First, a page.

Marie Hodgson reflects on decades at Wee Care
Over the last 33 years, Marie Hodgson has watched Wee Care grow up, from the small business she created in 1986 to the bustling daycare it is today.
Now, she says, it’s time to retire as administrator and let other staff take the lead as the centre continues to mature – though to her it doesn’t feel like retiring.
“I don’t like using that word [retiring] for Wee Care because I feel like it really hasn’t been work; I’ve really enjoyed it,” she says.
Marie was 23 years old and newly graduated from university when she opened Wee Care in a rented house in Haliburton. It had enough space for eight children.
For the first year, she was the only staff member. Her husband, Chris, was at that time a real estate agent and would lend a hand when he could.
“Chris used to come during the lunch hour when the kids were having their lunches and he would sit and talk to the kids so I could get up and use the washroom or whatever because I was there on my own,” Marie says.
She offered a nursery school with morning and afternoon care. Before Wee Care came along, parents in Haliburton mostly relied on the few childcare providers who worked out of their homes or on neighbours and family members. She says the childcare providers were experienced with good reputations, but didn’t meet the demand.
After two years in business, there was a waiting list and two staff members. Marie and Chris decided it was time to expand. They bought the County Road 21 property where the centre operates today and over a six-week period in 1988 they renovated a garage into a daycare.
The Hodgsons had also just welcomed the first of their children into the world, months before moving into the new building.
“For the first year of operation, I didn’t make any money. I didn’t have a salary, so I basically made enough money to have supplies for the program, we could pay the rent. ... The second year, I was able to pay myself a little bit,” Marie says.
In order to qualify for grants to renovate the daycare and to hire staff and provide subsidies for parents, in 1988 Wee Care became a not-for-profit corporation with a board of directors. Five years later, after school care at J.D. Hodgson Elementary School was added to their services.
Today there are between 52 to 58 children who are cared for by Wee Care and 14 staff members, with the potential of another three to four, if they’re successful in moving ahead with an expansion for infant care, says Denise Wolm, who is taking on the administrative role at the daycare.
“I have a waiting list with 30 children on it and I’d say 70 per cent of those children are infant age that I can only, at this point, take two children in my toddler room between the age of 12 and 18 months and some of those parents have to go back to work even before their child is 12 months old,” Wolm says.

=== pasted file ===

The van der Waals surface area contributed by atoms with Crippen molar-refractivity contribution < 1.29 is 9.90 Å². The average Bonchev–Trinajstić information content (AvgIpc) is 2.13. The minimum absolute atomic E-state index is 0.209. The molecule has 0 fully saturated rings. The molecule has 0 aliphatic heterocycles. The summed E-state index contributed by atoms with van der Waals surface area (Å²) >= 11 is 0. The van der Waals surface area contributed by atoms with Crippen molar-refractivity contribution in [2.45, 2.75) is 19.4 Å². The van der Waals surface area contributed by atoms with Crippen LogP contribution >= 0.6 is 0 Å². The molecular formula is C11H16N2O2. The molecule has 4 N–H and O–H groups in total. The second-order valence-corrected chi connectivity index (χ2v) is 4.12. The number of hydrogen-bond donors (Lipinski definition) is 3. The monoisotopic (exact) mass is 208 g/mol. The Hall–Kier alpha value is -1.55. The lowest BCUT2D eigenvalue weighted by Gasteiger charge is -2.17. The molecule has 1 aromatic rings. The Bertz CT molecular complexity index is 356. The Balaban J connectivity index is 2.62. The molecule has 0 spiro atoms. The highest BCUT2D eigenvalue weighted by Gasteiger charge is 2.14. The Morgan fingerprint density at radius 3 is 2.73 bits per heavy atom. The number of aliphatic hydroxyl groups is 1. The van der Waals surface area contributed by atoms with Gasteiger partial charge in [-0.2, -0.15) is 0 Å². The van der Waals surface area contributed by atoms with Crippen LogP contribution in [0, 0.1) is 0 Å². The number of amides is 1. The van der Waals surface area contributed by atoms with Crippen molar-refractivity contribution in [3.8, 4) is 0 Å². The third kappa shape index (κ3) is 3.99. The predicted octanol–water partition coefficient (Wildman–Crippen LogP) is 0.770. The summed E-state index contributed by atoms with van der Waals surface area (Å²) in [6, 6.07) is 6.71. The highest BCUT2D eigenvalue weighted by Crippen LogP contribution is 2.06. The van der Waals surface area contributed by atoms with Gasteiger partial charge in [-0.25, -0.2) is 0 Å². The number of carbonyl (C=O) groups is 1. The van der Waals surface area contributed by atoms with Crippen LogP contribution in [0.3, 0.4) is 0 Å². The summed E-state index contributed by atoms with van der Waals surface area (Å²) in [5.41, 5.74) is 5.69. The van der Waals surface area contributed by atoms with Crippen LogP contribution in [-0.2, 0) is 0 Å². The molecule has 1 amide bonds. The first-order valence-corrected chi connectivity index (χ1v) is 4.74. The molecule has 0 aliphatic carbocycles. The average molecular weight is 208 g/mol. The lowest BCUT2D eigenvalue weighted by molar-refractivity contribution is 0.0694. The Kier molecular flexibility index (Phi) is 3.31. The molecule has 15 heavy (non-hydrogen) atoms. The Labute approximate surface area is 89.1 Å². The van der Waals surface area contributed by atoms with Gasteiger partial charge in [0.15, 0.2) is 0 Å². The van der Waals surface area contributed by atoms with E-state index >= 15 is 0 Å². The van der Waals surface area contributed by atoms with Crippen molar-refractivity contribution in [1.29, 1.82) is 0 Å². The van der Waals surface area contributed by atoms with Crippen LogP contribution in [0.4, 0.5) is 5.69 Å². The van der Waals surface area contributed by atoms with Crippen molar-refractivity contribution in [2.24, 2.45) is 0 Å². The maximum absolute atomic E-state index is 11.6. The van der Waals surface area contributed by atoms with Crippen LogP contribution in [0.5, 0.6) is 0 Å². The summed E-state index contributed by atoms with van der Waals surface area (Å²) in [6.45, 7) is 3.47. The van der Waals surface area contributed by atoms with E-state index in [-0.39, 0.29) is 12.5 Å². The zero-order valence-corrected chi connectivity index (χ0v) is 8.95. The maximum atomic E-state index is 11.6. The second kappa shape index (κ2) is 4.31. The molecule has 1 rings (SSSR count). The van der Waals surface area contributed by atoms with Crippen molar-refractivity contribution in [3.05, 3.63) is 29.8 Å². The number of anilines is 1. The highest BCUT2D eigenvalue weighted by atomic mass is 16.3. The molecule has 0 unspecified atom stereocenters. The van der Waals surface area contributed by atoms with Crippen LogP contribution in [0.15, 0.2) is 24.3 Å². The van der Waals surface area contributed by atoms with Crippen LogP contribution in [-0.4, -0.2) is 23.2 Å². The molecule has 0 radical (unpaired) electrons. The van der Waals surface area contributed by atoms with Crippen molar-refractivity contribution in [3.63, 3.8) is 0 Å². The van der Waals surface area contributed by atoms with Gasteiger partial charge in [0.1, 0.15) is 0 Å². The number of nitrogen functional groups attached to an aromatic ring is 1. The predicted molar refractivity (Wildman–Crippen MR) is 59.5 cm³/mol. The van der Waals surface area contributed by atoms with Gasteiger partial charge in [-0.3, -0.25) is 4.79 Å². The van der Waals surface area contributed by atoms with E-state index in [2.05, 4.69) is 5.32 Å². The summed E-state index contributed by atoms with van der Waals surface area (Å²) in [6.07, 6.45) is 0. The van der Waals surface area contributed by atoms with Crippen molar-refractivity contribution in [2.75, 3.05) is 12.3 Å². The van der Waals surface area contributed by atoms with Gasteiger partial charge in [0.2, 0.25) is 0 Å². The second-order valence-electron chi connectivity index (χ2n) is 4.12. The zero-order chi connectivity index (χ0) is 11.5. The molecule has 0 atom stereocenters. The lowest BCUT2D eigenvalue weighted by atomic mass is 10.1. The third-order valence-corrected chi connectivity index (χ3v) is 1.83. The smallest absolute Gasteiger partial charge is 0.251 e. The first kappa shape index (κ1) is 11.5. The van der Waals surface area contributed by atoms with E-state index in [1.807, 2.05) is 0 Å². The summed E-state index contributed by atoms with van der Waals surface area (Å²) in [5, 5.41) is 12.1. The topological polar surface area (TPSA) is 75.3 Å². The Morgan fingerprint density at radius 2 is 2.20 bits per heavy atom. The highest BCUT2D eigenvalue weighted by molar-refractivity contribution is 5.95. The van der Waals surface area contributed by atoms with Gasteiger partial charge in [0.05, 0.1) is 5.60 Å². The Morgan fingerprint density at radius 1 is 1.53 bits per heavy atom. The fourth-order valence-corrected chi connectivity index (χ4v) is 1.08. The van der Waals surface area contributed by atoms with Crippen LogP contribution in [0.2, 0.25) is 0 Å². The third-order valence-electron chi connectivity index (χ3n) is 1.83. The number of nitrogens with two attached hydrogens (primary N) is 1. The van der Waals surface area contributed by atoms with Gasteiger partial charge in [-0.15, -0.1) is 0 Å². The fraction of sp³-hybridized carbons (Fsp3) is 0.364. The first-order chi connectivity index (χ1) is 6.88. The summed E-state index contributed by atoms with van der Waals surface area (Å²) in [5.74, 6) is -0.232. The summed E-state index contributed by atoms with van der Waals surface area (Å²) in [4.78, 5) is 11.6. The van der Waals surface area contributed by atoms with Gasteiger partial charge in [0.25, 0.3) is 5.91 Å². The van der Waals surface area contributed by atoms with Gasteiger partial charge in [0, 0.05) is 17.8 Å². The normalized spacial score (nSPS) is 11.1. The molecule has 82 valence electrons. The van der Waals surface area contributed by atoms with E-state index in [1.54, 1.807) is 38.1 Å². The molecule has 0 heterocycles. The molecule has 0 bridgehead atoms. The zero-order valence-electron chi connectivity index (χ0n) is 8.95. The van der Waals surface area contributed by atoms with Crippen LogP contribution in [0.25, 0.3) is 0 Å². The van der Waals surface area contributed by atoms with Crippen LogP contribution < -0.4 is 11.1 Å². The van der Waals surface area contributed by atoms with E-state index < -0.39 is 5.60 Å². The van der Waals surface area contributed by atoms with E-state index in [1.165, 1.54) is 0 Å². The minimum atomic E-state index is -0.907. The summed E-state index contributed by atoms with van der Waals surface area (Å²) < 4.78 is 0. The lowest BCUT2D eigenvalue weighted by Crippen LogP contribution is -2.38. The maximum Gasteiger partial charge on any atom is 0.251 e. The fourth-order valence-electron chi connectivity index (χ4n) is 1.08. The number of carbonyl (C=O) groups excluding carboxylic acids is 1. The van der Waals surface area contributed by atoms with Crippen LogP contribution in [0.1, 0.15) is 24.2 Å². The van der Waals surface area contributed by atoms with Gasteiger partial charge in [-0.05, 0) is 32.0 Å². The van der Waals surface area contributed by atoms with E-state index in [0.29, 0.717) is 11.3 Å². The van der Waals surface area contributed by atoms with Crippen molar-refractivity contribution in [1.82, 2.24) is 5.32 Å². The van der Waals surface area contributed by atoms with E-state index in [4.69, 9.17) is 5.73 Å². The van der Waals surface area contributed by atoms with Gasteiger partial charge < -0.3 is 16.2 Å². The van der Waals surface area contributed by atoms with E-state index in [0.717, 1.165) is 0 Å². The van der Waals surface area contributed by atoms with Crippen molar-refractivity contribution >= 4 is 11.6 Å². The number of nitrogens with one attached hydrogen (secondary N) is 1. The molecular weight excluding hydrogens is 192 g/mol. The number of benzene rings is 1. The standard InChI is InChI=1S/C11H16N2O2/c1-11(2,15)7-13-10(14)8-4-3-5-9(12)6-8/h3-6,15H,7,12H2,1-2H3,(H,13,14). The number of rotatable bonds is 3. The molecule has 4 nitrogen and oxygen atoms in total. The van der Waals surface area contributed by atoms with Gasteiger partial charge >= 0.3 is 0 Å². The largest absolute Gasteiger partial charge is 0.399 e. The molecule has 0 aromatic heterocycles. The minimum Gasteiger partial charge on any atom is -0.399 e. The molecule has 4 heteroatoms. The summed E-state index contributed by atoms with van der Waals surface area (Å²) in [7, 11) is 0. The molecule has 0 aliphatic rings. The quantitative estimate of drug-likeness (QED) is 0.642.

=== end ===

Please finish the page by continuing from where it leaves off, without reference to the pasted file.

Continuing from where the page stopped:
With the new project on the horizon, Marie says the time was right to “retire” from Wee Care.
“We’re so busy right now and we’re talking about expanding our program and that’s going to take a lot of effort and focus. I know Denise has been excited about doing it,” she says.
Marie has been working remotely for many years, since relocating to Markham with her family more than 20 years ago.
“In 1997, Chris had been working in the city for almost four years because he was elected [as MPP] and he was in the cabinet. I was living up here with our four children at that time and he was there. We decided that I should move to have the family all together,” she says.
To make it work, Marie’s job was divided into two roles: the supervisor for the day-to-day operations, which was assumed by Wolm, and the administrator to deal with the government reports, billing, and accounting.
Marie says watching children grow into adults and bring their own kids in to Wee Care has been one of the most rewarding parts of the job. Some kids have grown up to work at the daycare or serve on its board, including Tanya Cowen who was first a co-op student in high school and is now taking on supervisory duties.
Board members Ryan Wood and Chris Bishop were both first kids at Wee Care. Connie Wood, Ryan’s mother, was one of the first board members.
Marie says she now intends to channel her energies into her son Clayton’s business, CoHo Apparel, where she says she can put her bookkeeping skills to work.
She’s thankful to the community and to the staff for the last 33 years.
“It started so long ago; the community just embraced me and took a chance and sent their children to Wee Care, not really knowing who I was,” she says.
“Staff have done such a great job. ... It’s been their reputation and they’ve all taken it to heart and offered a great service over the years.”
Marie is retiring on June 28.